The role of ethics review boards (aka Institutional Review Boards or IRBs) has long been discussed when considering social science, human factors, or usability studies. How much review is appropriate when the behaviours involved are limited to things people do in everyday life (e.g., trying a new computer program or completing a questionnaire)? Is the level of review done for medical experiments appropriate when it comes to usability research? This debate has flared up again with some recent rule changes in the US.
If you took Psychology 101 in college, you probably had to enroll in an experiment to fulfill a course requirement or to get extra credit. Students are the usual subjects in social science research — made to play games, fill out questionnaires, look at pictures and otherwise provide data points for their professors’ investigations into human behavior, cognition and perception.But who gets to decide whether the experimental protocol — what subjects are asked to do and disclose — is appropriate and ethical?
The dreaded memo has come around again – management has called another brainstorming session. They are getting people together to solve a problem or, more commonly, to discuss future trends or challenges for the organization.
You cringe when remembering the previous awkward sessions, when too many flip charts were filled with half-baked “ideas.” But the managers seemed to be pleased that “people were involved.” If you are an introvert, you remember the sessions as downright painful. And those flip charts that were so important that day – they were soon forgotten as people returned to their usual work.
But everyone says they had a fun day, so we know the next memo will come around soon enough.
Brainstorming has been described as the placebo in the management medicine kit – everyone believes that it works despite clear evidence that it does not. A recent Fast Company article has declared, “brainstorming is dumb.” Brainstorming continues to be popular even though major studies have shown that positive results are rare, at best, and viable alternatives are readily available.
Getting people together to propose new ideas seems, on the surface, like a good thing. However, as the Fast Company article describes, “just because you throw people together doesn’t mean wonderful things happen.” Others have been more critical, describing brainstorming as nothing more than executive entertainment.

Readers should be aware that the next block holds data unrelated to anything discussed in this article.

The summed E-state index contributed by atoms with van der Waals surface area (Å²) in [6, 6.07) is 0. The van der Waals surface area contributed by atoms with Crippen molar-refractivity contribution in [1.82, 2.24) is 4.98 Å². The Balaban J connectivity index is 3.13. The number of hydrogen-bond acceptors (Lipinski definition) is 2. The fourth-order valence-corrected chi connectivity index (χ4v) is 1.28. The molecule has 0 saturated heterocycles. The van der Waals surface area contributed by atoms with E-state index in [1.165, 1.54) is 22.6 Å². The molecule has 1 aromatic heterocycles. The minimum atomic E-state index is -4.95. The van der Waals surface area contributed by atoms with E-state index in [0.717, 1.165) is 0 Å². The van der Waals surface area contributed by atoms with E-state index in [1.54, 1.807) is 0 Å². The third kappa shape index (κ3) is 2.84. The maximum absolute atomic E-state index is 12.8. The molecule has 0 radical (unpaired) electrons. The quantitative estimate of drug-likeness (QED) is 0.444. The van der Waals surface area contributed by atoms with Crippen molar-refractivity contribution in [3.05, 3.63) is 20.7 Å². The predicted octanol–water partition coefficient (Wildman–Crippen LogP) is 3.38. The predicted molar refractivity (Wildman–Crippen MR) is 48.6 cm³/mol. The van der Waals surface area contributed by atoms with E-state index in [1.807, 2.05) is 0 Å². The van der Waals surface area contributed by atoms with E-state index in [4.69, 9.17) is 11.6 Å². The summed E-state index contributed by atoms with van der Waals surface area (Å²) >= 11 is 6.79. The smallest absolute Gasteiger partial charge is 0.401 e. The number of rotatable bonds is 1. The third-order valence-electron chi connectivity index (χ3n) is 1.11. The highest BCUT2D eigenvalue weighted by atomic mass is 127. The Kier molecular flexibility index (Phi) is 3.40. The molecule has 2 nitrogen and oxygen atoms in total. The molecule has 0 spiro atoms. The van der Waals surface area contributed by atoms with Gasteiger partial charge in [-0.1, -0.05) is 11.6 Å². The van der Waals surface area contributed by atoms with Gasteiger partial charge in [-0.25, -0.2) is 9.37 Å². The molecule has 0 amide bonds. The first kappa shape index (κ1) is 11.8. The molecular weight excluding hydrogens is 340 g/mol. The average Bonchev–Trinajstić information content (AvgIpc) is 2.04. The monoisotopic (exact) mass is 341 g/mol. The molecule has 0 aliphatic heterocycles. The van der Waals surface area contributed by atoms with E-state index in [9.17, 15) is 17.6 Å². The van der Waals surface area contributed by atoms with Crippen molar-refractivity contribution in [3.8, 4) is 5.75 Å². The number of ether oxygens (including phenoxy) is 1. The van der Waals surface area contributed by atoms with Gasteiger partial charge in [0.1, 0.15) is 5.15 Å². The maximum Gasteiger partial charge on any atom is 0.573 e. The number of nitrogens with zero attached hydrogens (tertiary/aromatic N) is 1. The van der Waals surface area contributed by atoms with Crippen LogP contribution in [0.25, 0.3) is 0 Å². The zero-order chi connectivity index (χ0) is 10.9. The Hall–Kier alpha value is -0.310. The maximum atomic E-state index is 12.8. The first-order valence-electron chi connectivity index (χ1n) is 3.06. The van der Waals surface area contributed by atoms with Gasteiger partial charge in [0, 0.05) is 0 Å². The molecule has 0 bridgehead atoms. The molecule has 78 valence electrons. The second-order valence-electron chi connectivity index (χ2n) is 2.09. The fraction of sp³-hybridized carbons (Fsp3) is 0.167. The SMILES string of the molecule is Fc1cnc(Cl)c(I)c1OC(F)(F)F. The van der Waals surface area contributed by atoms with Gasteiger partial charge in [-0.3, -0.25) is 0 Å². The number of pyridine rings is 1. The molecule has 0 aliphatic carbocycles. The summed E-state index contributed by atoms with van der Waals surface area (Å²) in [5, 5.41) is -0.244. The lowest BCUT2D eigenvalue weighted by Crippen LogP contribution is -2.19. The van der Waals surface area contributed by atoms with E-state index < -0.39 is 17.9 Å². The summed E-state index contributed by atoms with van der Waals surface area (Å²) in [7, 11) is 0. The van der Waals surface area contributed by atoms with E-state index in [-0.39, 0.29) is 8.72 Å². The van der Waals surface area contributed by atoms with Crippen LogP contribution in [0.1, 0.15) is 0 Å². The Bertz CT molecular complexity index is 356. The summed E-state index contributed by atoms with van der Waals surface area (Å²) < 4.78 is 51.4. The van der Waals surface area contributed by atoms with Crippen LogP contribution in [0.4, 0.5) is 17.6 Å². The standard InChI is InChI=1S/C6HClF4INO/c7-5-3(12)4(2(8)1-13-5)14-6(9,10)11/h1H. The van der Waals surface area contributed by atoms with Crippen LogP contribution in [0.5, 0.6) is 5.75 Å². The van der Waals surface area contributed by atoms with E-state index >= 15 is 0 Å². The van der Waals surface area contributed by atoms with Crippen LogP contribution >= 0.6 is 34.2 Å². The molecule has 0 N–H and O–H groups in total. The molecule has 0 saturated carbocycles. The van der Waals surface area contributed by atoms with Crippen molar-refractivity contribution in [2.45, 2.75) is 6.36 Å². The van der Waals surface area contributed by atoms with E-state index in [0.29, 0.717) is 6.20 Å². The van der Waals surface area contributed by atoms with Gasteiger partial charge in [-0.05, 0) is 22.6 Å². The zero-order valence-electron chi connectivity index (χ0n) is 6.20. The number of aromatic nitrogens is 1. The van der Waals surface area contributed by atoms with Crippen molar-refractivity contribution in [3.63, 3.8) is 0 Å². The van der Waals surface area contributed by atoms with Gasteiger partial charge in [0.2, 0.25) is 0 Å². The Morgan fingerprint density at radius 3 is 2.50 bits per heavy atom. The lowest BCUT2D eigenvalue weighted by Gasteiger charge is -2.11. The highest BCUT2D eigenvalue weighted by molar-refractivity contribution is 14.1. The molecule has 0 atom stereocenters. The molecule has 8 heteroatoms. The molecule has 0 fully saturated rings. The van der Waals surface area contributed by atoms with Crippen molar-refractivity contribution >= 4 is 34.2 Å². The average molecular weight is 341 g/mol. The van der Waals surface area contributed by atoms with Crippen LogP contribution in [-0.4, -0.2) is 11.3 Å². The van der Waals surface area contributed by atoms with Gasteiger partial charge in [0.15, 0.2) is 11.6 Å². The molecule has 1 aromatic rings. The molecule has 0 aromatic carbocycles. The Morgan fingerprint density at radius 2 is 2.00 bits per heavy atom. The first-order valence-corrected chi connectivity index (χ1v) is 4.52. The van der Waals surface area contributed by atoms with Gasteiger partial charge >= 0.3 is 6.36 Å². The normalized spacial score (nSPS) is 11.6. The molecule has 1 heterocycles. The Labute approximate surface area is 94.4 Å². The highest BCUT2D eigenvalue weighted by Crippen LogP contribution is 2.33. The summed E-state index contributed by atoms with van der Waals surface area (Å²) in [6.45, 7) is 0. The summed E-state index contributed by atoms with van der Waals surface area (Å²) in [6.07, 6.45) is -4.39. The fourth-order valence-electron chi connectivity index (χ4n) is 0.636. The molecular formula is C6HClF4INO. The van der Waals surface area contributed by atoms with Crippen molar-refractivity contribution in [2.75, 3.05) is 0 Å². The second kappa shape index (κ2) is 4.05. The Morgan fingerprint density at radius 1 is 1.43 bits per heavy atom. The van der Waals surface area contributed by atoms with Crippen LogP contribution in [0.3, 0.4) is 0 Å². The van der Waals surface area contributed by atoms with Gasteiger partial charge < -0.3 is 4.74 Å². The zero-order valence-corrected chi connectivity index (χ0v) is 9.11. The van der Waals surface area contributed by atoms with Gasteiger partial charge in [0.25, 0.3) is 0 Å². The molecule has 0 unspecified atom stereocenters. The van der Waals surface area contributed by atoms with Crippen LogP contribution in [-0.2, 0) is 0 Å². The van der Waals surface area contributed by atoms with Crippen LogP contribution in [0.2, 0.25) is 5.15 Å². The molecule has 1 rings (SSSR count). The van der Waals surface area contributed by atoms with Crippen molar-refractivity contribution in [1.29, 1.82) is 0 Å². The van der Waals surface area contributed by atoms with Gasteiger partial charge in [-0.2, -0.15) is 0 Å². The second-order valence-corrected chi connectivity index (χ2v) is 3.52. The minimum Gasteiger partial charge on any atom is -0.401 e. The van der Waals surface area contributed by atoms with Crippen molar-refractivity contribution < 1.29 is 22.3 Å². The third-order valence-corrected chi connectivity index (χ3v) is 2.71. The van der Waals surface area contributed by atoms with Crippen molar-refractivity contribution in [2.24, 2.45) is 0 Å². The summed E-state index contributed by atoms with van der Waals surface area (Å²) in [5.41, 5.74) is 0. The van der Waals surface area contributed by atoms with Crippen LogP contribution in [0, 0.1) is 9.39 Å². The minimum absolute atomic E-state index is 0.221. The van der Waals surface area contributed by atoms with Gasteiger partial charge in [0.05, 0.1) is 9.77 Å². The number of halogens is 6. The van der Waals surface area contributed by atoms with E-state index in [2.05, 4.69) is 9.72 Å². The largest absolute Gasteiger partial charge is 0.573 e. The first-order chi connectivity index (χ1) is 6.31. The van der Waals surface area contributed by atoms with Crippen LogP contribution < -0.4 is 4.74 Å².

So, what does the research say, and what are the alternatives to brainstorming?
To dig into this, we first have to review where brainstorming came from, and how it was supposed to work. Alex Osborn, an advertising executive, made brainstorming popular — most notably in his 1953 book Applied Imagination. Brainstorming was described as a wonderful group creativity technique that could be used to generate great ideas or solve hard problems. The term came from the idea of storming a problem like a group of commandos, with each “stormer” attacking the same objective.
Osborn was quite detailed in describing how brainstorming should be done. He established instructions for brainstorming sessions, many of which are now ignored. Osborn said that brainstorming sessions should:
Involve groups of about 12 people, or perhaps fewer
Avoid judging ideas
Strive for idea quantity, because quantity leads to quality
Promote divergent thinking and wild ideas
Welcome combinations and improvements on ideas
Perhaps the most overlooked principles in Osborn’s technique were:
Carefully choose the topic to be amenable to idea generation and as specific as possible
Provide pre-session training on the technique
Provide background information and orientation to the problem before the session
Osborn claimed that brainstorming, conducted with these principles, produced 44% more ideas than people working alone. With this evidence, and the attractiveness of the sessions, brainstorming took off and was widely adopted in many organizations.
Almost immediately, there were criticisms. Soon after Osborn’s book was published, researchers reported that, contrary to the doctrine, individuals often performed better than groups. Promoters of the technique argued, however, that those studies used questionable designs — one widely quoted study compared people working in groups versus individuals working alone, but all participants received brainstorming instructions. So, they argued, this was not a fair test of the technique.
Questions about how to properly test brainstorming remain today. Should we compare?
Brainstorming groups vs. brainstorming individuals
Brainstorming groups vs. other groups
Number of ideas vs. quality of ideas
Variety of ideas vs. novelty of ideas
With facilitator vs. without facilitator
Pre-existing groups vs. random groups
With so many open questions, it should be no surprise that studies that test brainstorming have come up with inconsistent results. But very often, the results are negative, suggesting that brainstorming may not actually work as advertised.
A review by Scott Isaksen examined 90 different studies and found that brainstorming was often not effective. The review also showed that many of the principles proposed by Osborn were not followed in the studies, leading to questions about the validity of the tests. Other studies have often found that individuals produced more, better ideas. Researchers have even proposed that working in groups could actually inhibit the creative process, perhaps due to nervousness, free riding by some participants, and “group think” where teams fixate on a few early ideas.
With the tests of brainstorming showing mixed results, people have started to consider modifications to the original Osborn principles. Some have argued that the lack of criticism, something that Osborn thought was crucial for allowing creativity to flourish, might actually be a problem. Their studies showed that adding debate and criticism to the brainstorming sessions actually led to more ideas.